Marsat Ketchell
Wakaid Tribe of Badu Island and Zagareb Tribe of Murray Islands, Torres Strait
Petty Officer
Royal Australian Navy
Vietnam Veteran

Australian Active Service Medal 1945-75
Vietnam Logistic and Support Medal
Active Service Medal 1945-75 – SE Asia
Defence Force Service Medal with 3 clasps (26 years service)
Australian Defence Medal

BHSc Mental Health, Dip ATSI Health Practice, Dip ATSI Health Community
Consultancy with Royal Australian and New Zealand College of Psychiatry
Veteran Affairs Mens Health Peer Education,
Black Dog Institute
Vietnam Veterans Counselling Service
Clinical Council Queensland  Health

My bloodline is Wakaid from Badu, Zagareb from Mer, Wuthathi from Nth Eastern Cape York, and the Straits of Johor through Timor. My Totems are the Crocodile for Land, Mating Turtles for the Sea, The Tern for the Sky and the Heavens informing us of the weather, for healthy community and environment in Flora I have a Croton and a Guyu, a sweet drink and coconut. These are the Totems of my four grandparents.

I felt serving country was in my DNA because of my connection and protection to our traditional seaways and boundaries and also our Elders’ stories of our warrior status. My grandfather, father and brother served – so it was my natural obligation and responsibility to protect and care for country. It was also to honour the thousands of Indigenous service people, both past and present, who have served and sacrificed for our nation. For me personally, it was to honour the Torres Strait Light Infantry Battalion that was formed in in May 1941.  In 1943 they became the first All Indigenous contingent in Australian Defence Force history.  I am forever proud of these men and women who laid the foundation for us up North. This is an opportunity to reflect and recognise the truth that not all serving personnel and veterans were treated equally both during and after service. Very little was known publicly about the presence of Indigenous men and women in Australia’s armed forces prior to the 1970s, and more so, how much our Indigenous Cultures and Traditions meant to us and how this affected us, either in Community or in the workforce. It is well documented about the trials and tribulations of Aboriginal and Torres Strait Islander service personnel who have served in conflict and peacetime.  The prosecutions, judgements, tests, experiments, ordeals, hardships, pains, sufferings, miseries, distress, difficulties, and anxieties. To counter these remarks, we proved ourselves through sport.  We carried that Respect throughout our career.   The occasional abuse and discrimination continued throughout my career, sometimes openly and a lot in silent contempt because of my rank.  This made me a better man in countering racial discrimination and vilifications, and by serving I saw other people’s identities, cultures and traditions. These with my own, made me who I am today.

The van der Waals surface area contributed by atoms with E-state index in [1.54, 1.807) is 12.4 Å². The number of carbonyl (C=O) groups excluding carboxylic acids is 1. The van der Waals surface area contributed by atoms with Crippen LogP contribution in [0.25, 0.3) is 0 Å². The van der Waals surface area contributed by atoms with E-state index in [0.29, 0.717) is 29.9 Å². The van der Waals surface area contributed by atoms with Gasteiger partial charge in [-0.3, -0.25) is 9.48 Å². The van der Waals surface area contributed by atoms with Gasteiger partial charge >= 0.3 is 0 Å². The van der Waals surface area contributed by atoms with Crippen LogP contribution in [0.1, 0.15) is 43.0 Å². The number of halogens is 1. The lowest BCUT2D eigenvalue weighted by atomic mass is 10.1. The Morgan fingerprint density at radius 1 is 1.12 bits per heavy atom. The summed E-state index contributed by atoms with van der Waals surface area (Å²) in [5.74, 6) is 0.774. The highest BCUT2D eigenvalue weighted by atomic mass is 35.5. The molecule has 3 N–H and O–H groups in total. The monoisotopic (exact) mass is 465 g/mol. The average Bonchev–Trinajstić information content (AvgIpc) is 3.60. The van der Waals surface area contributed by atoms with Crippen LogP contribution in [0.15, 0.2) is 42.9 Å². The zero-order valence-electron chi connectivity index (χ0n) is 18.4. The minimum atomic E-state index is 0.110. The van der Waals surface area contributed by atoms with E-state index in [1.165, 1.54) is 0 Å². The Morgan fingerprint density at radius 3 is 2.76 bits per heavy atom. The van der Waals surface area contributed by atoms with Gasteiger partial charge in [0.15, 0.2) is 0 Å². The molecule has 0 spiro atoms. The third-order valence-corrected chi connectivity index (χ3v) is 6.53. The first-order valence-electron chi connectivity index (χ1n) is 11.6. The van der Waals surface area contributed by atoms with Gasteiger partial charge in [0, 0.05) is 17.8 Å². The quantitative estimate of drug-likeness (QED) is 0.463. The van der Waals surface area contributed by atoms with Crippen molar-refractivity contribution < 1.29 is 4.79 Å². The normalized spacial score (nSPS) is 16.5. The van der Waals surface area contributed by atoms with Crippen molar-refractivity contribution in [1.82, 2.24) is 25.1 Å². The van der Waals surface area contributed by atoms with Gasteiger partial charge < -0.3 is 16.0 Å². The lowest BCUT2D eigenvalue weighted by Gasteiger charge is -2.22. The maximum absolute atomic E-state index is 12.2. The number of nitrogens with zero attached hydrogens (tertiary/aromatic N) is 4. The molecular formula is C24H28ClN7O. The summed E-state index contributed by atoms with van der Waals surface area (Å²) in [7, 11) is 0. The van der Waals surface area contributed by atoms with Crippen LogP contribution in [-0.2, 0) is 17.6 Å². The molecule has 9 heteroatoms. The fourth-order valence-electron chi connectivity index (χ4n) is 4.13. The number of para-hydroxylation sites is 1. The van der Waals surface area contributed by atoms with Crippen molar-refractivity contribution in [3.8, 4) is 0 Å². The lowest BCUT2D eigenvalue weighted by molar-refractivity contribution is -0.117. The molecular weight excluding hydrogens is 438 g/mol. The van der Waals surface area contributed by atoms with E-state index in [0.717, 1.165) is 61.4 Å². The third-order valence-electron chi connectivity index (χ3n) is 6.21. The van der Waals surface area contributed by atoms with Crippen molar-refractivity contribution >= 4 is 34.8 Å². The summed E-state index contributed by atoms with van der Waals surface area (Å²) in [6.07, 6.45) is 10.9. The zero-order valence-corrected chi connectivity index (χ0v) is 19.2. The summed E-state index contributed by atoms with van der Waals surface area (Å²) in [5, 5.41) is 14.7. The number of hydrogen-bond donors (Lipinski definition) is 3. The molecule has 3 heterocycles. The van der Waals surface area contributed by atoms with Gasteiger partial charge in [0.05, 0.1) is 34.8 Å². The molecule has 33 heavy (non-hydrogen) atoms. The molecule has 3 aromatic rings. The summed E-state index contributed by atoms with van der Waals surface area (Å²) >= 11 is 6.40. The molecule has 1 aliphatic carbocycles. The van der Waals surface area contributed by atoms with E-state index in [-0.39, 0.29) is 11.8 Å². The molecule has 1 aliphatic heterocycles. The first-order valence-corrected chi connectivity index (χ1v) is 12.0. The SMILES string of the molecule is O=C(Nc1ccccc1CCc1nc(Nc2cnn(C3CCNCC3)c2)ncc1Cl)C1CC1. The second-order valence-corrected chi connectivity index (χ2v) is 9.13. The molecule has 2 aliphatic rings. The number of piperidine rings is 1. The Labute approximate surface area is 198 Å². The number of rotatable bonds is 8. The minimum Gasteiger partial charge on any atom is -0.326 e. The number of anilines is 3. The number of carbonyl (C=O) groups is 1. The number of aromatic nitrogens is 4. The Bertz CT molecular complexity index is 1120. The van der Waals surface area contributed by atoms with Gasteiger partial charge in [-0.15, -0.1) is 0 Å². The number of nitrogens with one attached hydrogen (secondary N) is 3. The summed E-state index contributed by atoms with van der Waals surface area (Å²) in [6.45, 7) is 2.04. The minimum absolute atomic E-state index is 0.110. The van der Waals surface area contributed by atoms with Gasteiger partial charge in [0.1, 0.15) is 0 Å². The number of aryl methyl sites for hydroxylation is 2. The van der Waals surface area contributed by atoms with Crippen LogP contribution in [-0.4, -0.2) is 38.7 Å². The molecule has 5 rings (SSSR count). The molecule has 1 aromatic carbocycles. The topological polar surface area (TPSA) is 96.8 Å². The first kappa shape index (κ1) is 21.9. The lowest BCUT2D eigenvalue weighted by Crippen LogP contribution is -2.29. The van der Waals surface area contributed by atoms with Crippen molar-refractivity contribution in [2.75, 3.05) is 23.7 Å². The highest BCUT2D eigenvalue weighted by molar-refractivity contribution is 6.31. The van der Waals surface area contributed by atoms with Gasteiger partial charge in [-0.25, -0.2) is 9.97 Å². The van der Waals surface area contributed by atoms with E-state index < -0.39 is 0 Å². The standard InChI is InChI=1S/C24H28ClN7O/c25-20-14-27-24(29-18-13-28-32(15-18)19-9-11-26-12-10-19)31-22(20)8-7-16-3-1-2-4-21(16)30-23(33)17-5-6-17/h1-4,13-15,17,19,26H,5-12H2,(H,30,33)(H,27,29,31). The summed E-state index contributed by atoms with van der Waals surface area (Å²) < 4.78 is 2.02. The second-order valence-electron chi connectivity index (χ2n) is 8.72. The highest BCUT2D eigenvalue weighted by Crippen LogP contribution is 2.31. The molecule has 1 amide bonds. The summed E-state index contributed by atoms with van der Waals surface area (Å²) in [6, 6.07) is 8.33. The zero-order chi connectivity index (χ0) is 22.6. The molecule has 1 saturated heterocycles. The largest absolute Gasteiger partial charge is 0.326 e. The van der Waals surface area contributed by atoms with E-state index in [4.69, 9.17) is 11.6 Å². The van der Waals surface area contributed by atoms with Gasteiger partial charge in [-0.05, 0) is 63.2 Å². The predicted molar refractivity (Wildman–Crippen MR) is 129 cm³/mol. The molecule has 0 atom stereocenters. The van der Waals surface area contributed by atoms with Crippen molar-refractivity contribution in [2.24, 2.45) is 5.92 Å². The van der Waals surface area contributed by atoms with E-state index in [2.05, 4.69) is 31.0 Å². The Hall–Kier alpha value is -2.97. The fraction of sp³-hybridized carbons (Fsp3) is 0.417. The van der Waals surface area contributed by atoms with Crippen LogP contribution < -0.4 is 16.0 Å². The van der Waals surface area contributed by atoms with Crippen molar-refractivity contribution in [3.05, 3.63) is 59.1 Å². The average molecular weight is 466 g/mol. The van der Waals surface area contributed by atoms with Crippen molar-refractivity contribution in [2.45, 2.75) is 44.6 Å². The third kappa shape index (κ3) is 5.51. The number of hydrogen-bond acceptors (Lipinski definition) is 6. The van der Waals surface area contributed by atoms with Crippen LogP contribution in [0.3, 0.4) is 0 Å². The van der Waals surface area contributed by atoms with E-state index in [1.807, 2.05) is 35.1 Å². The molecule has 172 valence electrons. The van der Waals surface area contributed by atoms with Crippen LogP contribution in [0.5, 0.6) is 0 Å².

I was just 15 when I enlisted – it was at the height of the Vietnam war and from day one in uniform, I felt uneasy with racist remarks that were harmful and also in jest.  Having been promoted in rank, and patrolling or visiting Indigenous coastal Communities of Queensland, the NT and Western Australia, I realised that I also had other commitments in the Navy – I had to do something to protect and advance acceptance for us Mob before I left. I read a quote from an early Governor in NSW stating a line “We must Discipline these Savages” it blew me away and that one-liner started a whole new ball game for me. The future is always a moment away. I decided now was the time to Savage the Discipline.…to integrate our Culture and Traditions with Defence Force Culture and Traditions. This gave me the opportunity to gain their understanding and for me to achieve levels that were available through advancement on merit.  On merit, I achieved a few returns in being appointed to the UK based in HMS Collingwood as Parade Ceremonial Drill Instructor assigned to the Royal Family visiting Southern Counties of England.  Being appointed as the first Indigenous Recruitment Officer in Defence Force Recruiting to be attentive solely to Aboriginal and Torres Strait Islander recruitment.  I was answerable only to the Minister for Defence and Chief of Naval Staff.

On the flip side I was assigned to train up Patrols for Counter Piracy in the Philippines.  During that time, because of my colour, I was befriended by the Mayor of Davao City.  He later becoming the President of the Philippines.  Police and Military undercover bodyguards…freedom to move. And in Cambodia, and part of training their Navy, I was invited to dine at the official table of the Chief of Defence.  He yarned how he was the only member of his family remaining after the Khmer Rouge regime’s social engineering policies.  Police and Military escorts…freedom to move.

I retired from the Navy in 1996, and used my Defence Force regimented and diligent life-style to continue into my current work in Mental Health and studies, gaining a BHSc in Mental Health and associated fields as a Specialist Consultant.  Why mental Health? To give back to Community in appreciating their care throughout my career and prevent PTSD amongst our Veterans in Queensland. I have been with Queensland Health in the Mental Health field for the past 26 years – the same amount of time I served in the Navy.

The inequities and racist policies of the past have been relegated to history and today’s service personnel are recognised for their service, not on their ethnicity, gender or religion, but on the values and abilities that make our ADF one of the most equitable employers in the nation. The friendships and networks built while serving stay with you for life, and the people that you serve with become your allies in working towards a reconciled Australia and help to build a stronger nation.